This isn’t the first poetry film to be sold through online streaming or download. James Franco’s Howl, for example, is available through Amazon Instant Video and Hulu, and I’ve heard of publishers experimenting with paid apps for shorter poetry videos. But I’d be willing to bet that this is the first poetry film for sale at Vimeo On Demand. The price strikes me as reasonable, but then I’m a huge Tranströmer fan — I’d probably buy it no matter what they charged. I’ll be interested to see if other poetry-film production companies follow Longwalks’ lead. Vimeo On Demand features include a 90/10 revenue split, availability in HD on all devices including mobile, and the ability to sell work at any price and from any location. It does, however, require the purchase of a Vimeo PRO membership ($200/year). Ordinary Plus members can only collect money through a tip jar, which is only visible on Vimeo, not on embeds.

Martin Earle on Tranströmer and the Making of “A Galaxy Over There”

Juliane Otto interviewed Martin Earle, creator of “A Galaxy Over There” — a filmpoem for Tomas Tranströmer’s “Schubertiana” — for the lyrikline.org blog. A couple of snips:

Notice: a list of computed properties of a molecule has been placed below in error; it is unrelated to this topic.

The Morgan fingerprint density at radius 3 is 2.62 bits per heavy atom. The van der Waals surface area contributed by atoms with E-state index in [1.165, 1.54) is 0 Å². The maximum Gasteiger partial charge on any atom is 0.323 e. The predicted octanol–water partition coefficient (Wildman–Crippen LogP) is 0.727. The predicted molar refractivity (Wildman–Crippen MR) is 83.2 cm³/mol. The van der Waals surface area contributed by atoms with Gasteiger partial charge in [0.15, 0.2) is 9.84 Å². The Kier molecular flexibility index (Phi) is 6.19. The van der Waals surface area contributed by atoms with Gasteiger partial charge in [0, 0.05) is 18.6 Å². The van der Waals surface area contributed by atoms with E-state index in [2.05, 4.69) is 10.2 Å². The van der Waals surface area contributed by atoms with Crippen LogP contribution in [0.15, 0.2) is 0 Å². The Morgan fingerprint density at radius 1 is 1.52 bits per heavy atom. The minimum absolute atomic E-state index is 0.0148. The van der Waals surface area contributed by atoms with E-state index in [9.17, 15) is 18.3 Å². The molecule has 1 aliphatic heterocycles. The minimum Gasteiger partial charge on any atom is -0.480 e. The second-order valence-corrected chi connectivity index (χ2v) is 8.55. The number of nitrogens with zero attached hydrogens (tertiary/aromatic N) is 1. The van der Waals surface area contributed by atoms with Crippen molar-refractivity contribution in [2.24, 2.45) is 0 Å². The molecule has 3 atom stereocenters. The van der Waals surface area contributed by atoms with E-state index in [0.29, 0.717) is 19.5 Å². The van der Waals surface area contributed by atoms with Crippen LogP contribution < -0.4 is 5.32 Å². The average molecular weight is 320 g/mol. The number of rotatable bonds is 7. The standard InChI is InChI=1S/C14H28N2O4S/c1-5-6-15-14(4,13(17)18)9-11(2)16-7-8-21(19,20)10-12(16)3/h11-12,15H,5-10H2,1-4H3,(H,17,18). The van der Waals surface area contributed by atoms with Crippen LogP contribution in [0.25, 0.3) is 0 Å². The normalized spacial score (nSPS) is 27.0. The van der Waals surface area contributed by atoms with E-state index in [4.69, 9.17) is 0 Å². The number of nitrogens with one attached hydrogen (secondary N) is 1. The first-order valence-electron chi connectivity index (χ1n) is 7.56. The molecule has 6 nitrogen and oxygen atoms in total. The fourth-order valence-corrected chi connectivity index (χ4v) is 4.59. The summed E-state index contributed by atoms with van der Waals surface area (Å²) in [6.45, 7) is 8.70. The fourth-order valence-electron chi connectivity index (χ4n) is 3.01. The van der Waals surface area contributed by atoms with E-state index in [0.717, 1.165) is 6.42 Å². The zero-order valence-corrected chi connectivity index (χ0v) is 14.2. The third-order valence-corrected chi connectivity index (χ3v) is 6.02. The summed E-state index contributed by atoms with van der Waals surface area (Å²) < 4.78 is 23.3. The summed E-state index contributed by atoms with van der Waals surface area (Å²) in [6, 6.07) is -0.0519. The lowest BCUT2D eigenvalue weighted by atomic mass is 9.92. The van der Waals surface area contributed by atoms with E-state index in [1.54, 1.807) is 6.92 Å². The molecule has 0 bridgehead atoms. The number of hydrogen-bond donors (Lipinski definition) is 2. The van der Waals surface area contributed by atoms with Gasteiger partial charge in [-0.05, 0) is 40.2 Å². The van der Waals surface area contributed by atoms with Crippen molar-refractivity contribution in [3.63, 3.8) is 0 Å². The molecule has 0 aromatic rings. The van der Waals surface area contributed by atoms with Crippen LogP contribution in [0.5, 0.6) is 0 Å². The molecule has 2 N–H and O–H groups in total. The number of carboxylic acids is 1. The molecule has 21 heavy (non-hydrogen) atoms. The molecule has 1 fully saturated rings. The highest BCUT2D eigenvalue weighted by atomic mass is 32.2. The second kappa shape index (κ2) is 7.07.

LB: Do you think poetic images are of another quality than images in film?

ME: There is this very obvious difference that we normally read poems in books and always watch videos or films on some kind of screen. And in our culture the screen has become the all pervasive and restless mediator of information and entertainment – most of which we consume inattentively and forget after a few minutes. I don’t know if we’ve found a way to use the screen or the internet to take things in slowly and chew over them… as we can when we read a poem in a book.

LB: Does Tranströmer know your film? Did he let you know if he likes it?

ME: I was in contact with Monica Tranströmer who was very generous with her time and in arranging contracts and things. They both seemed to like the animation although Tomas Tranströmer wasn’t keen on the translation of the last word ‘djupen’, which we’d translated as ‘abyss’. He thought that ‘the depths’ would have been much more appropriate… and this seems to me very revealing of the attitude to the world that permeates his work. There is very little sense of alienation or existential tragedy that the world ‘abyss’ might suggest and which is not hard to detect in much modern poetry (and in much ancient poetry too). No, for Tranströmer behind and in everything there is a tremendously positive ‘something’, a great ‘yes’ – ‘the depths’. It’s really a shame that it was too late to rerecord the audio track.

Read the complete interview.